Internet puts privacy on line

This article by Charles Mandel, For CanWest News Service includes:

But legislation lags when it comes to protecting Canadians from companies dealing in their information.

"The big thing is that none of the computer-related laws we have on the books ever truly envisioned the Internet age," says Tom Copeland, chairman of the Canadian Association of Internet Providers.

Copeland says legislation related to the Internet needs updating in every area, whether it's dealing with intellectual property or the sale of private data over the web.

Letter to the editor:

I'm replying to "Internet puts privacy on line" by Charles Mandel.

The major problem for Canadian Internet law isn't only that we are lagging behind advances in technology, but also that governments seem to be heading in the wrong direction. While we clearly need legal protection from the abuses by copyright holders of technical measures, the previous Liberal government believed we should be providing legal protection for those abuses.

The claim is that these measures are being used to protect copyright, a job these technologies are incapable of accomplishing. We can understand this from the comparison to "digital locks", where is should be obvious that it is impossible for a lock to protect against someone who has been given the key. When locked content and player technologies capable of opening the content are sold into peoples private homes, it is obvious that it will be possible for technically knowledgeable people to decode the content and share it if they wish.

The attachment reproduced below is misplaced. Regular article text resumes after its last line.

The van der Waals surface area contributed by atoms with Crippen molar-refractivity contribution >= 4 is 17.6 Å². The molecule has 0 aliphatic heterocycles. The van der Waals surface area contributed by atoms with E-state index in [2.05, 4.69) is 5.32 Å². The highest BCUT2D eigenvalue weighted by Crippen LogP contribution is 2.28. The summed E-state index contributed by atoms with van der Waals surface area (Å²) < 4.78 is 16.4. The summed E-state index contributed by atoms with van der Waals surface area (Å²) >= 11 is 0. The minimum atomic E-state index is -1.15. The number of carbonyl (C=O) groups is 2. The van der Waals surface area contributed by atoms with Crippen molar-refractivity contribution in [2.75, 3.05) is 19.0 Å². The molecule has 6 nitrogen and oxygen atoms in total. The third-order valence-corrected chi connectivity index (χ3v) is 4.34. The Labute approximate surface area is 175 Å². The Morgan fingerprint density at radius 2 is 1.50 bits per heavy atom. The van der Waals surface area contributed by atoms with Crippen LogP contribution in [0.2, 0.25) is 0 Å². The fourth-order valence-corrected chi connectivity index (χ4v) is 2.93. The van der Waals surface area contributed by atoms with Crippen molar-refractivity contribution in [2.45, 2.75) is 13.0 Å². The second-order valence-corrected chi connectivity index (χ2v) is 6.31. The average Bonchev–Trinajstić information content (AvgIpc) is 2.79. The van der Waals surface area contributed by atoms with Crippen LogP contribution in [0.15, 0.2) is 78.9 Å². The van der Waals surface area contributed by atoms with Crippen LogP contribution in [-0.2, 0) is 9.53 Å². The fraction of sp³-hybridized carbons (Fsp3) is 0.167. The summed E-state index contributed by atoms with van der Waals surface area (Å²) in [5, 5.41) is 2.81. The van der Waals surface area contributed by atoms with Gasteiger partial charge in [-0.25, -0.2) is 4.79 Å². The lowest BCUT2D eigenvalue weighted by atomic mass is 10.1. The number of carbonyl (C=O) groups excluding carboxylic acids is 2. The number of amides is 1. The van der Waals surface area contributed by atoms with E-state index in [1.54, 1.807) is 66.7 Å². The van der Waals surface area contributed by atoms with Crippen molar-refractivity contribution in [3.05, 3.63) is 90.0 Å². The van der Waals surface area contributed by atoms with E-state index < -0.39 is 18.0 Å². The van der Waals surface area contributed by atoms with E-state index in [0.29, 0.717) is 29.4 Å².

What technical measures are really being used for is to obscure the circumvention of privacy, competition, contract and other laws. The specific uses of technical measures such as Digital Rights Management (DRM) is fundamentally incompatible with computer security: the goal of computer security is to protect the owners of the computers from third parties, while the purpose of DRM is to protect third parties from the owner of the computer.

Stewart Baker, recently appointed as the Department of Homeland Security's assistant secretary for policy, had this to say to the intermediaries abusing technical measures: "It's very important to remember that it's your intellectual property -- it's not your computer. And in the pursuit of protection of intellectual property, it's important not to defeat or undermine the security measures that people need to adopt in these days."

Hopefully the government will wake up soon and realize the harm they are causing by heading the wrong direction with public policy.